posted by grum@work at 10:57 PM on September 22

Of course, after writing this comment about someone else's failed prediction, I fully expect the Giants to set some sort of modern day batting record in 2008...

posted by grum@work at 10:58 PM on September 22

It's about time - $19 million for a player hitting .279, requiring numerous days off during the season, and saturated with negative baggage. The last time I saw Bonds play the outfield he looked lost. Usually teams expect veteran players to provide leadership and Bonds cannot even do that - many of his teammates over the years have disliked him. I would not be surprised if several of the Giant players helped convince management to get rid of Bonds. Bonds' main concern has always been his personal statistics and he wants to play until he gets 3,000 hits. There is always a team that will take a chance on a problematic player but I doubt that Bonds will be picked up in my city. One of the players recently called him a bad apple and another said his records were tainted. Several people I have spoken to said they would reduce the number of games they attend or not go at all if Bonds were acquired. I don't know if an individual player has ever been responsible for reducing attendance but Bonds could possibly accomplish that in some cities.

posted by longgreenline at 02:47 AM on September 23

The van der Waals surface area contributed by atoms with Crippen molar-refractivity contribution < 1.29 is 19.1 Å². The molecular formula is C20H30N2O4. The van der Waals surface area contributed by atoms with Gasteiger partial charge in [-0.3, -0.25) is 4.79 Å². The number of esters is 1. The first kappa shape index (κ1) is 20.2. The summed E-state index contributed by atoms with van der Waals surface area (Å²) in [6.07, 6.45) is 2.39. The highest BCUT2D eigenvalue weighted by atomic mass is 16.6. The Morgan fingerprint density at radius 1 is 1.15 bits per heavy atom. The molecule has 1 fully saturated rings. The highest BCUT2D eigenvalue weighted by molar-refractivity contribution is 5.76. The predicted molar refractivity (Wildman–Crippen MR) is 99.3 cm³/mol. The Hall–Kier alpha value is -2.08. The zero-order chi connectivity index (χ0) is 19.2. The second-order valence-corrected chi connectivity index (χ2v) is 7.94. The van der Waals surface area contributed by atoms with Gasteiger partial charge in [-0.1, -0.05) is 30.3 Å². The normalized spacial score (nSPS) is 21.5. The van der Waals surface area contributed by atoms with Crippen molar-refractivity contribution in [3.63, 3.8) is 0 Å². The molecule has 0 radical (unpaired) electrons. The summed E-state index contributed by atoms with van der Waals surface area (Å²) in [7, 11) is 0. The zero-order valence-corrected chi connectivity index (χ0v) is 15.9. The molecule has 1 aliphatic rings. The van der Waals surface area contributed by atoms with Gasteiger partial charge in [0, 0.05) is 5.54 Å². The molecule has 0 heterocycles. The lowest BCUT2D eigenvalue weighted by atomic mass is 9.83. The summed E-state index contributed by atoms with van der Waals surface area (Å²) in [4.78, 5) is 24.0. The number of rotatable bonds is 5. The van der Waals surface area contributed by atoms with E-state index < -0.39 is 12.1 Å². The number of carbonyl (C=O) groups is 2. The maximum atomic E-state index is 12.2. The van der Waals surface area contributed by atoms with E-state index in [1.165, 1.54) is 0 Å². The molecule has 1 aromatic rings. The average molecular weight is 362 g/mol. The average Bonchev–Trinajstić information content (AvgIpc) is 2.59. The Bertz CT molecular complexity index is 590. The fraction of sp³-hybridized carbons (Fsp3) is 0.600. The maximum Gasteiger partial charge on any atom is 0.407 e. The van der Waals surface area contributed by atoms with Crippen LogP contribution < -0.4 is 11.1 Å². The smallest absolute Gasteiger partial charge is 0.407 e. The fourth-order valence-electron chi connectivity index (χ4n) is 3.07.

Yo,Tommy,if the shoe fits.....

posted by sickleguy at 08:56 AM on September 23

$19 million for a player hitting .279, Wow. Nice job completely messing up your argument with incorrect or misleading facts. He earns $15.5million, not $19million. His .279 batting average is still above the league average. You also conveniently forget to mention he leads the league in OBP and OPS, which are far better indicators of a batter's contribution to the team's ability to score than batting average. That's like complaining that Matt Holliday is 5th in the league in GIDP, or that Jose Reyes leads the league in caught stealing. "Let's ignore all the other stats that show how well he's playing, and just concentrate on the one that seems to be the worst (but is still above league average)."

posted by grum@work at 10:18 AM on September 23

Let's ignore the bottom line. Last place. He's not a draw at the gate any longer. He's not getting any younger and he's an asshole. Why keep a broken down asshole?

posted by budman13 at 10:46 AM on September 23

While I certainly do not have the "man crush" on Bonds that some of you do, I do wonder how much of a pay cut he'll take in order to play the DH role on an AL team. Looking at Bonds vs. Ortiz numbers for this year I think Ortiz is far more valuable, and he makes less than Bonds. Plus, he's not an ass. With the HR chase over, I just don't see Bonds as that much of draw. Sure, the first few games people might come out just to say they saw him, but if he goes to the Angels I do not see an increase in attendance that lasts throughout the season. ...........Player G ,AB ,,, R ,, H .2B 3B HR RBI BB ,,,K ,SB CS AVG OBP SLG OPS David Ortiz 143 529 108 170 48 1 32 111 105 101 3 1 .321 .435 .597 1.033 Barry Bonds 125 337 75 94 14 ,,0 28 ,,66 132 ,54 ,5 0 .279 .483 .570 1.053 (sorry for the comma's, was trying to line this up on a Treo) Ortiz makes $13.25mil, or 2.25 less than Bonds. For my money Ortiz is worth far more, so will Bonds take $12mil? Which is about $12mil more than what I'd want the Rangers to pay him.

posted by dviking at 11:08 AM on September 23

I would love to have him replace Mike Sweeney on the Royals. Sweeney gets $10 million every season for playing a third of the season because he's always hurt. Unfortunately, Jason Whitlock works for the KC Star, so that would get ugly. Whitlock is the only sports writer I hate more than Mitch Albom